Upset scientists explained they were SpaceX’s Starlink satellites
PHILADELPHIA – A series of lights streaking through the night sky over parts of the United States on Wednesday, Thursday, and Friday, made some people wonder if a flotilla of UFOs was coming, but others – mostly amateur and professional astronomers – lamented the industrialization of space.
The string of lights was actually a series of relatively low-flying satellites launched this week by SpaceX, Elon Musk’s company, as part of its Starlink internet service. From Texas to Wisconsin, the population saturated the telephone lines of the television stations to report the lights and brood on UFOs.
An email sent to a SpaceX spokesperson was not returned on Saturday, but astronomy experts say the number of lights in rapid succession and their distance from Earth allowed the Starlink satellites to be easily identifiable by those used to seeing them.
“The way you can tell that they are Starlink satellites is that they are like a string of pearls, lights traveling in the same basic orbit, one after the other,” said Dr. Ricchard Fienberg, press director for the American Astronomical Society.
Fienberg added that satellites that are launched in large groups called constellations align when in orbit, especially right after launch. The chain gets smaller as time goes by.
This month, SpaceX has launched dozens of satellites. It’s all part of a plan to bridge the digital divide and give unprotected parts of the world access to the internet, for which SpaceX is scheduled to tentatively launch another 120 satellites this month. Overall, the company has sent approximately 1,500 satellites into orbit and has asked permission to launch thousands more.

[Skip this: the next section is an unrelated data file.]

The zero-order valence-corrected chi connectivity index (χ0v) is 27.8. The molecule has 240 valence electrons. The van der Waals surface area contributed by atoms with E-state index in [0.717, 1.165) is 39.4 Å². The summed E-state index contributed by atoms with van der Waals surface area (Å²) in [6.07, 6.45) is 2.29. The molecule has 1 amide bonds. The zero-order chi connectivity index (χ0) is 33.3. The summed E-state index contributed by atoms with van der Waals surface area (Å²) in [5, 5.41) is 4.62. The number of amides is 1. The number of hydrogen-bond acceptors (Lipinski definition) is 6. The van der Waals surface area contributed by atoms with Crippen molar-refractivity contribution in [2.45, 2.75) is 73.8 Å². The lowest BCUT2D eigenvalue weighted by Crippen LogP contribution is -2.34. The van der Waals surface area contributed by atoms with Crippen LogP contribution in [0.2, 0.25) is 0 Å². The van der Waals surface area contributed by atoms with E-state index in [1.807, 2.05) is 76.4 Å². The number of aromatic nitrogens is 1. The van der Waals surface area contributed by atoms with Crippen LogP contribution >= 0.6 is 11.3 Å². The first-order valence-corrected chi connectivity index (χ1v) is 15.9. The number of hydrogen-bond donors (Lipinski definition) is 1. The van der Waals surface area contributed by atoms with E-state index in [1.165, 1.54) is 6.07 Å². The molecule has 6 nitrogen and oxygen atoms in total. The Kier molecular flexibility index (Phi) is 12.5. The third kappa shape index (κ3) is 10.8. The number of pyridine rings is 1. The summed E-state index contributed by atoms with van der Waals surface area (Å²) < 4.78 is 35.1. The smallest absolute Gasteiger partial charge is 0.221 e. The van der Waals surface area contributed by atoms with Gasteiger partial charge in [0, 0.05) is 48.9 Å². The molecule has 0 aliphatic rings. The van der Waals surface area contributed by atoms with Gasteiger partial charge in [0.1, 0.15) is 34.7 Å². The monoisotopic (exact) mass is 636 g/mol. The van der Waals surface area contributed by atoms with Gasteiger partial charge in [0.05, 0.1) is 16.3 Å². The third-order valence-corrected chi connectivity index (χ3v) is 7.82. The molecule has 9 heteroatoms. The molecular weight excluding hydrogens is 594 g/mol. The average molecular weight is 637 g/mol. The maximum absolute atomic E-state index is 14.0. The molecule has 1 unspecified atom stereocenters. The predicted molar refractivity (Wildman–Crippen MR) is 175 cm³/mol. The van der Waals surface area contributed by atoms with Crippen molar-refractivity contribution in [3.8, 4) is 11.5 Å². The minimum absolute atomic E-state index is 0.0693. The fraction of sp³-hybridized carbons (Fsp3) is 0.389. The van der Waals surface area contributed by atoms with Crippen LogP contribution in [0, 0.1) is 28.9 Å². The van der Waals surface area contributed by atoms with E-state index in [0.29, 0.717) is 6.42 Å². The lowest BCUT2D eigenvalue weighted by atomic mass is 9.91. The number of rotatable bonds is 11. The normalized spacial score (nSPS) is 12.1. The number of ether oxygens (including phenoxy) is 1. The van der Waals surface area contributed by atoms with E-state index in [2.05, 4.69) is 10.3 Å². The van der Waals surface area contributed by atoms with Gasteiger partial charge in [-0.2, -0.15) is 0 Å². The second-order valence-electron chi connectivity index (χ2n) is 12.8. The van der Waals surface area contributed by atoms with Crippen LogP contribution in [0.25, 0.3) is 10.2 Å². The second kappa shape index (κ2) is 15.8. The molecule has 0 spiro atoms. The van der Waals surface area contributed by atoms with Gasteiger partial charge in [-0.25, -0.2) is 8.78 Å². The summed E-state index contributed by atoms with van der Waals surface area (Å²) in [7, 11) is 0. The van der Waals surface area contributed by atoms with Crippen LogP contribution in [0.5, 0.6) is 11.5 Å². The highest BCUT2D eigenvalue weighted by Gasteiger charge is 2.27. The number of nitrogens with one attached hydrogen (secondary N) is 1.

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But a few years ago, there were perhaps a few hundred satellites in total orbiting Earth, most visible as individual lights streaking across the sky, Fienberg explained. The other handful of companies that plan, or have launched, satellite constellations have not done so recently and have largely put them further away from Earth, he added.
Fienberg’s group, as well as others representing both amateur and professional astronomers, do not love the proliferation of satellites that can obscure scientific data and ruin a clear night of staring at the universe. The International Astronomical Union issued a statement in July 2019 expressing concern about the multiple satellite launches.
“The organization, in general, accepts the principle of a dark sky and without radio transmissions not only as essential to advance in the understanding of the Universe of which we are part, but also as a source for all humanity and for the protection of the nocturnal wildlife, ”wrote the group representative. He noted that the reflection of light can interfere with astronomical research, but that radio waves can also cause problems in specialized research equipment such as the one that captured the first images of a black hole.
I’m a science journalist and host of Cosmic Controversy (brucedorminey.podbean.com) as well as author of “Distant Wanderers: the Search for Planets Beyond the Solar System.” I primarily cover aerospace and astronomy. I’m a former Hong Kong bureau chief for Aviation Week & Space Technology magazine and former Paris-based technology correspondent for the Financial Times newspaper who has reported from six continents. A 1998 winner in the Royal Aeronautical Society’s Aerospace Journalist of the Year Awards (AJOYA), I’ve interviewed Nobel Prize winners and written about everything from potato blight to dark energy. Previously, I was a film and arts correspondent in New York and Europe, primarily for newspaper outlets like the International Herald Tribune, the Boston Globe and Canada’s Globe & Mail. Recently, I’ve contributed to Scientific American.com, Nature News, Physics World, and Yale Environment 360.com. I’m a current contributor to Astronomy and Sky & Telescope and a correspondent for Renewable Energy World. Twitter @bdorminey